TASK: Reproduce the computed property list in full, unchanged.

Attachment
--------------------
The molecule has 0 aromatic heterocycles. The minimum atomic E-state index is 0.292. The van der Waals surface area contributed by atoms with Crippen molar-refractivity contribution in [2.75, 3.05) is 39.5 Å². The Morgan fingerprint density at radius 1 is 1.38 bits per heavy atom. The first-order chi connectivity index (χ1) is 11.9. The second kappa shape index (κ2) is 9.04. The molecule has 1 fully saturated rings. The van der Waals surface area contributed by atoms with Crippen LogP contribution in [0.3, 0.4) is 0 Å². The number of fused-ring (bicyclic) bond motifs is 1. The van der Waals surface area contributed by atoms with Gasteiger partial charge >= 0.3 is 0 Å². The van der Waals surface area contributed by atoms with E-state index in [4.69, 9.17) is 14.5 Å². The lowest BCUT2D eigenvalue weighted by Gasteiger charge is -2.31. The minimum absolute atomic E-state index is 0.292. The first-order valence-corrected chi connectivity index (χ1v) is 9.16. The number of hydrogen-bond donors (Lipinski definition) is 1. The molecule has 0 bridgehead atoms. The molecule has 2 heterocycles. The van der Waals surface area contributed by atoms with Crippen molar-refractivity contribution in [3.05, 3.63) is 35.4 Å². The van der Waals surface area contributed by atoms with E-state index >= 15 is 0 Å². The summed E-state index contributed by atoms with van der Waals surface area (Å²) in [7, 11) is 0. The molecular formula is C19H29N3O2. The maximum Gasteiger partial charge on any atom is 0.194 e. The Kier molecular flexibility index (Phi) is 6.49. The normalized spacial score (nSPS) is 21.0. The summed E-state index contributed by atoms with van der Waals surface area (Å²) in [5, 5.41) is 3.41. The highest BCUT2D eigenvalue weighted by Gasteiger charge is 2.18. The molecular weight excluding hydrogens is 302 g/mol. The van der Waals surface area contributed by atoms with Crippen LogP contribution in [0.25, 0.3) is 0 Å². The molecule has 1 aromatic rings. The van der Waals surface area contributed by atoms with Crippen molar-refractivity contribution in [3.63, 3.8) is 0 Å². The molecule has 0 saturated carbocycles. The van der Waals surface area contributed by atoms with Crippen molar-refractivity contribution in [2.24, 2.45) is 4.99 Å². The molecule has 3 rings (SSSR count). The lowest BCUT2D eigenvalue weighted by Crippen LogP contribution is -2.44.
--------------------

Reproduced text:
The molecule has 0 aromatic heterocycles. The minimum atomic E-state index is 0.292. The van der Waals surface area contributed by atoms with Crippen molar-refractivity contribution in [2.75, 3.05) is 39.5 Å². The Morgan fingerprint density at radius 1 is 1.38 bits per heavy atom. The first-order chi connectivity index (χ1) is 11.9. The second kappa shape index (κ2) is 9.04. The molecule has 1 fully saturated rings. The van der Waals surface area contributed by atoms with Crippen LogP contribution in [0.3, 0.4) is 0 Å². The number of fused-ring (bicyclic) bond motifs is 1. The van der Waals surface area contributed by atoms with Gasteiger partial charge >= 0.3 is 0 Å². The van der Waals surface area contributed by atoms with E-state index in [4.69, 9.17) is 14.5 Å². The lowest BCUT2D eigenvalue weighted by Gasteiger charge is -2.31. The minimum absolute atomic E-state index is 0.292. The first-order valence-corrected chi connectivity index (χ1v) is 9.16. The number of hydrogen-bond donors (Lipinski definition) is 1. The molecule has 0 bridgehead atoms. The molecule has 2 heterocycles. The van der Waals surface area contributed by atoms with Crippen molar-refractivity contribution in [3.05, 3.63) is 35.4 Å². The van der Waals surface area contributed by atoms with E-state index >= 15 is 0 Å². The summed E-state index contributed by atoms with van der Waals surface area (Å²) in [7, 11) is 0. The molecular formula is C19H29N3O2. The maximum Gasteiger partial charge on any atom is 0.194 e. The Kier molecular flexibility index (Phi) is 6.49. The normalized spacial score (nSPS) is 21.0. The summed E-state index contributed by atoms with van der Waals surface area (Å²) in [5, 5.41) is 3.41. The highest BCUT2D eigenvalue weighted by Gasteiger charge is 2.18. The molecular weight excluding hydrogens is 302 g/mol. The van der Waals surface area contributed by atoms with Crippen LogP contribution in [0.25, 0.3) is 0 Å². The molecule has 1 aromatic rings. The van der Waals surface area contributed by atoms with Crippen molar-refractivity contribution in [3.63, 3.8) is 0 Å². The molecule has 0 saturated carbocycles. The van der Waals surface area contributed by atoms with Crippen molar-refractivity contribution in [2.24, 2.45) is 4.99 Å². The molecule has 3 rings (SSSR count). The lowest BCUT2D eigenvalue weighted by Crippen LogP contribution is -2.44.